Teaching & Learning


How students helped me to review my teaching: Yuemei Ji

Through UCL Arena's Peer Dialogue Option C, staff can request students to review their teaching.


3 December 2018

Two students are paired with a member of staff to build a reflective dialogue about a staff member’s teaching practice and the learning experience of students on the course, under UCL Arena's Peer Dialogue. 

Dr Yuemei Ji, a lecturer at UCL School of Slavonic and East European Studies (SSEES), explains how she worked with two students to review her teaching. 

What did you personally gain from taking part?

I learned a lot from the experience and have made some improvements to the course as a result. For example:

1. We worked together to design a termly online test system on Moodle. We did this by:

  • agreeing the amount, structure, format and organisation of the test;
  • identifying ways in which the test could be improved for students 

We achieved a high satisfaction response rate, above 90%. This is a great result compared to when we have paper-based test before.

2. I received useful and constructive feedback on my teaching practice from the two students after they attended my teaching sessions. 

3. I carried out a focus group to gain further insight.

How did the student reviewers help you develop your teaching?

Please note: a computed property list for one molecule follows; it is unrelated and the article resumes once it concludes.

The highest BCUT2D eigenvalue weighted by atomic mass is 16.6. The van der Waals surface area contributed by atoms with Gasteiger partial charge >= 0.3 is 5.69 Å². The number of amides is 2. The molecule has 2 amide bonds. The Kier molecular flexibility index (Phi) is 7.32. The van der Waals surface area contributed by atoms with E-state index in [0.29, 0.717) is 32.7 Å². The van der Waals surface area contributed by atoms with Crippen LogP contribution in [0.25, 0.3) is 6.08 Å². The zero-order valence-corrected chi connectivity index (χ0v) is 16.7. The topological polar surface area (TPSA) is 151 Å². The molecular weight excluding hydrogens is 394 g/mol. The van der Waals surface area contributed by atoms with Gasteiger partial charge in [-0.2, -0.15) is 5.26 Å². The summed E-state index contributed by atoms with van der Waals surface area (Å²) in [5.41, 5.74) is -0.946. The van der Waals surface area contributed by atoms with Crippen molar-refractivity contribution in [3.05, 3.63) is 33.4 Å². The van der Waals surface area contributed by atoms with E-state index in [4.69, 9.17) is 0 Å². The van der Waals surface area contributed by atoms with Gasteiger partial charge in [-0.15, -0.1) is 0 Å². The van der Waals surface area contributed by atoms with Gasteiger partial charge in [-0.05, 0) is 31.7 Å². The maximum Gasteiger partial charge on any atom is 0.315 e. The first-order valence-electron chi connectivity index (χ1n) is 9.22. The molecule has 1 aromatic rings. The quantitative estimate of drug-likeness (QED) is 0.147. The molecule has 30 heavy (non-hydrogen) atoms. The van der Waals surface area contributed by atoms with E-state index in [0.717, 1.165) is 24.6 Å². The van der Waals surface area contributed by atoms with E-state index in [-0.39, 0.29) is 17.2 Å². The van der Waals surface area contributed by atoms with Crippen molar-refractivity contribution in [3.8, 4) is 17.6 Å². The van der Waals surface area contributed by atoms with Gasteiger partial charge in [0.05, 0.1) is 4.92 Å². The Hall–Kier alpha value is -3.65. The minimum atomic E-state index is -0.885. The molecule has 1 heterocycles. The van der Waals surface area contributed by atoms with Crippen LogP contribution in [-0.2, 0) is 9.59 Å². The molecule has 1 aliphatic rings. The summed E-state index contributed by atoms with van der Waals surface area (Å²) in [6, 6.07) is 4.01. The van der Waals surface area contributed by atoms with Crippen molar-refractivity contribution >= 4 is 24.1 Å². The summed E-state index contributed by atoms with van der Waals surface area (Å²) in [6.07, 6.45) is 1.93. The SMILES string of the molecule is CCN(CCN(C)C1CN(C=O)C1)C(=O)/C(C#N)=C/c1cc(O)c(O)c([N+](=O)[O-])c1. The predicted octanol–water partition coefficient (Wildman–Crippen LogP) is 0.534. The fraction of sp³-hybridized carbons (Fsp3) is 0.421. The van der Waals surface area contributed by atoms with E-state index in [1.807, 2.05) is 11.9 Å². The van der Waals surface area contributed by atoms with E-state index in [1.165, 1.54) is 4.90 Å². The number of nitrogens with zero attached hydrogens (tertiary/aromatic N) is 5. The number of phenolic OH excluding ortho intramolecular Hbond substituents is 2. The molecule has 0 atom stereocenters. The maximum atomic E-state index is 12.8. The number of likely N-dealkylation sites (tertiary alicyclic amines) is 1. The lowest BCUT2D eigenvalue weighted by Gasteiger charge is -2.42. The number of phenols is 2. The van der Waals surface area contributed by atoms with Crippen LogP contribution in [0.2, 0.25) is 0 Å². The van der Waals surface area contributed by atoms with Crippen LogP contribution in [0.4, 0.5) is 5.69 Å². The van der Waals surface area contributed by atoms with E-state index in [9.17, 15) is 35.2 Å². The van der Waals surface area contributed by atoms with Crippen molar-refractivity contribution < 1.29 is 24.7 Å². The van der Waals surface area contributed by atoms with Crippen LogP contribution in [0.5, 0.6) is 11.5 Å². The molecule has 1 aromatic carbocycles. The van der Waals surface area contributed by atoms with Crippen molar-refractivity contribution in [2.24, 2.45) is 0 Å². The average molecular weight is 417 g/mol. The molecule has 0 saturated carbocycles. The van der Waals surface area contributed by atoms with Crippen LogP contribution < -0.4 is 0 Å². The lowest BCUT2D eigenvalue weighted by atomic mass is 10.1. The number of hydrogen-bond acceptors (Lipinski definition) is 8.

The two students attended two teaching sessions (one lecture and one demonstration class) and provided me with feedback on my teaching.

We agreed a number of outcomes that I intend to try out in my future teaching.

How did the group work together to build up a dialogue around teaching?

I had an initial meeting with the student reviewers to explain the type of advice I was seeking.

We made a work plan together with specific targets, responsibilities and a schedule for the term.

I also had individual conversations about the design of the course’s online test and worked with the students to improve it: 

  • one student was responsible for looking after the content, format and structure of the test;
  • the other student was responsible for helping me understand students’ experience during the test.

We also ran a focus group near the end of the term and had a final meeting to discuss important insights and lessons to learn.

What benefits did you gain from discussing your teaching with a student rather than a peer?

It was very useful to speak to the students about my teaching and get an impartial view on my practice and I received great feedback.

I have created a plan to respond to the feedback, which I will now put into practice.

Were there any challenges and how did you overcome these?

Some of the views I received from the students were contradictory.

It is likely that individual students have very different expectations. So these are the issues I would like to investigate further, to help me to manage students’ expectations.

Would you recommend this scheme to other staff?

Yes, I would recommend this to staff who would like a new impartial view of their teaching. 

Top tips for working with students to review your teaching

  1. Think about what aspects of the course you would most benefit from getting a students’ perspective on
  2. Schedule in time for your meetings with the students as early as possible
  3. Consider how you can build a trusting relationship with the students so that you can learn effectively from them.